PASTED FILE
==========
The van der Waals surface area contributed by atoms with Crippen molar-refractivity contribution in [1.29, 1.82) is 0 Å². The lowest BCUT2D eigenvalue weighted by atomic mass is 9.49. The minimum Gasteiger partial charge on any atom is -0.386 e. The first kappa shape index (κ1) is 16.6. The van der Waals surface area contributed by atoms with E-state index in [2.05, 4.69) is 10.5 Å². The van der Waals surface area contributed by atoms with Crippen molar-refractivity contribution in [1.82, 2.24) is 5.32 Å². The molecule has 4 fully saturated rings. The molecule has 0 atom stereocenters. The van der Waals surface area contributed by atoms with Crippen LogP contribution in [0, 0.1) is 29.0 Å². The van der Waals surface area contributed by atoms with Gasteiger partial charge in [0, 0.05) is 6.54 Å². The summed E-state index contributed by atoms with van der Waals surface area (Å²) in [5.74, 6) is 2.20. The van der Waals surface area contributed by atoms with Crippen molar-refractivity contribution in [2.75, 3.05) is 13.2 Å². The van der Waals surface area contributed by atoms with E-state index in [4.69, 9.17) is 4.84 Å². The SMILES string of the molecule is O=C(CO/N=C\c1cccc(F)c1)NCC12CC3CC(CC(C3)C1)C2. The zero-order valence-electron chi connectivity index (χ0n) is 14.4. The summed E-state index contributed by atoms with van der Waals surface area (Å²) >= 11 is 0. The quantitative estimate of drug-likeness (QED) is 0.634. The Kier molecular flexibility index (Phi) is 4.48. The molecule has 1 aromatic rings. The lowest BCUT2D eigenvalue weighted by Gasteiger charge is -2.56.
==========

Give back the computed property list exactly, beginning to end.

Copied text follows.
The van der Waals surface area contributed by atoms with Crippen molar-refractivity contribution in [1.29, 1.82) is 0 Å². The lowest BCUT2D eigenvalue weighted by atomic mass is 9.49. The minimum Gasteiger partial charge on any atom is -0.386 e. The first kappa shape index (κ1) is 16.6. The van der Waals surface area contributed by atoms with E-state index in [2.05, 4.69) is 10.5 Å². The van der Waals surface area contributed by atoms with Crippen molar-refractivity contribution in [1.82, 2.24) is 5.32 Å². The molecule has 4 fully saturated rings. The molecule has 0 atom stereocenters. The van der Waals surface area contributed by atoms with Crippen LogP contribution in [0, 0.1) is 29.0 Å². The van der Waals surface area contributed by atoms with Gasteiger partial charge in [0, 0.05) is 6.54 Å². The summed E-state index contributed by atoms with van der Waals surface area (Å²) in [5.74, 6) is 2.20. The van der Waals surface area contributed by atoms with Crippen molar-refractivity contribution in [2.75, 3.05) is 13.2 Å². The van der Waals surface area contributed by atoms with E-state index in [4.69, 9.17) is 4.84 Å². The SMILES string of the molecule is O=C(CO/N=C\c1cccc(F)c1)NCC12CC3CC(CC(C3)C1)C2. The zero-order valence-electron chi connectivity index (χ0n) is 14.4. The summed E-state index contributed by atoms with van der Waals surface area (Å²) >= 11 is 0. The quantitative estimate of drug-likeness (QED) is 0.634. The Kier molecular flexibility index (Phi) is 4.48. The molecule has 1 aromatic rings. The lowest BCUT2D eigenvalue weighted by Gasteiger charge is -2.56.